To Ride or Not to Ride…the Elephant

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We came to SE Asia sound in our decision to NOT ride an elephant. It is the quintessential tourist activity to do here and yet there are many reasons one should not partake (brutal training, back breaking work). My friends and family know I can be holier than thou and they love me anyway, so they humored me as usual when I said we would absolutely not ride an elephant.

And then what did we do? Yes. We did it. We rode an elephant.

And it sucked.

Our intentions were true. In Luang Prabang, tuk tuk drivers called out daily “Elephant camp?” No, no, we’d shake our heads, not for us. We would be heading to Chiang Mai’s Elephant Nature Park (ENP) in a few weeks, where one feeds and bathes but does not ride elephants. We were resolute.

At ENP, we shared a special day with the kids and their grandparents marveling at these beautiful creatures. Our guide, Ruby, pointed out an elephant whose back was deformed from years of giving tourists rides and we were grateful to be here vs down the road where tour buses sat in droves while tourists were paraded in a long line up and down the dirt road on their ellies.

Ellie Moments

Ellie Moments

We listened to Lek, ENP’s founder, discuss the important work necessary to save this graceful creature headed to extinction. We left happy, satisfied and a little smug.

A few weeks later we were in Kanchanaburi province, an area four hours west of Bangkok rich with national parks and green peaks that separate Thailand from Myanmar. I was travel planning weary and had scheduled four days with a tour company to rest my Trip Advisor satiated brain.

Lek & ENP's Ellies

Lek & ENP’s Ellies

In my inquiry, I said we were a family that loves animals but prefers not to ride them. I was a bit perplexed when the suggested itinerary returned with an elephant trek. I responded that we weren’t interested in the trek. No worries, I was told.

After a wonderful 1st day on the tour in gorgeous Sai Yok national park, day two brought a visit from one of the tour company’s lead guides telling us that the trek was ethical, the ellies only worked four hours a day and they lived free in the jungle with the Mon villagers. We were told the ellies would be put to work in the forest industry if they weren’t carrying tourists. The villagers needed a way to pay for the enormous amounts of food the elephants ate. The guide was concerned whether our kids could trek on foot which was our plan. And on and on.

We started to waver.

My family was uncertain and left the decision up to me. And I made an error in judgement. Despite our conviction and all that we’d read telling us NOT to ride an elephant, I went to that “once in a lifetime” place…when would we ever have another opportunity like this? So we said yes.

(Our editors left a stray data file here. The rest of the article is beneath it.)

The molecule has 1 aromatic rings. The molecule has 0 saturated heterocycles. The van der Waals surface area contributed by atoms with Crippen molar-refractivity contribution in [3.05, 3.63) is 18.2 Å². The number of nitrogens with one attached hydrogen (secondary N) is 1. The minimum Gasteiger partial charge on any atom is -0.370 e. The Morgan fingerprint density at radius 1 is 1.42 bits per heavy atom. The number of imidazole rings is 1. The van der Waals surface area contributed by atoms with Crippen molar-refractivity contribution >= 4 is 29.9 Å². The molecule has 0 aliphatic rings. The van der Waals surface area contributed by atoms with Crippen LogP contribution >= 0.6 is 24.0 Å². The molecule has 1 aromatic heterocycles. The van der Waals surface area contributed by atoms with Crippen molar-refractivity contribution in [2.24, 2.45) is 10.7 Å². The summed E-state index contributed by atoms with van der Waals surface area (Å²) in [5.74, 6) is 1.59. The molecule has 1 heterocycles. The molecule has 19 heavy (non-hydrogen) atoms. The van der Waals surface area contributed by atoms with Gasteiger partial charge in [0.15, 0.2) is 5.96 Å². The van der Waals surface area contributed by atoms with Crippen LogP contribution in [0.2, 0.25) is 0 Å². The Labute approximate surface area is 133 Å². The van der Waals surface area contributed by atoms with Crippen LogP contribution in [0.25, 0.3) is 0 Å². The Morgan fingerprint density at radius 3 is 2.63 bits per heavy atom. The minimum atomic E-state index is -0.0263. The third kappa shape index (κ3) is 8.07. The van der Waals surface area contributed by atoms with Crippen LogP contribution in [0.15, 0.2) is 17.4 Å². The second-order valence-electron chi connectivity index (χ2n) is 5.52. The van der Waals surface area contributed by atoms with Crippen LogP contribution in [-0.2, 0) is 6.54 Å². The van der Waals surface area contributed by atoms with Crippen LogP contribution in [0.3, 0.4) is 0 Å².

Fast forward to two beautiful elephants and two mahouts with bull hooks and menacing voices. The instant knowledge that this was wrong. The village leader trying to coax a smile out of us to take a picture while Julia was close to tears and the rest of us were miserable.

Here’s the truth. Riding an elephant is not fun…even if you could not give two hoots about whether its ethical. It’s super uncomfortable and add to it the ethical context and its just not worth it. Read more here: http://adoreanimals.com/blog/the-ethical-elephant-experience/

Learn from our mistake. Enjoy your ellies at great organizations like ENP or Boon Lott’s…bathe them, feed them, whisper sweet nothings to them, but please, please…don’t ride them.

Elephant Nature Park

Elephant Nature Park

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5 thoughts on “To Ride or Not to Ride…the Elephant

  1. Thanks for your honest post on this situation. You were well-intentioned and caring, but, as you learned first-hand, there is no ethical, compassionate way to ride an elephant. Posts like this will help get the word out that tourists and travellers who care about the plight of elephants should refuse all such offers! It’s a hard thing to experience first-hand and I’m sorry that your family ended up in that situation.

    For anyone wanting a unique and amazing elephant experience – watching and interacting with elephants in a natural environment of a true sanctuary – should check out Boon Lott’s Elephant Sanctuary, as referenced above. My family and I enjoyed two amazing days there in Feb 2013. Our blog posting on the visit can be found here:
    http://notesfromabigworld.com/2013/02/12/bles/

    Rachel, enjoy the rest of your trip! Keep posting as we armchair travellers are really enjoying your experiences and your thoughts on things that you see and do. Stay safe and eat some mango sticky rice for me!

    • Jenn, I just read your post (I thought I’d read your entire blog…how’d I miss this one?!)…and BLES sounds amazing. Thank you for weighing in, having experienced an elephant sanctuary personally. I appreciate it.

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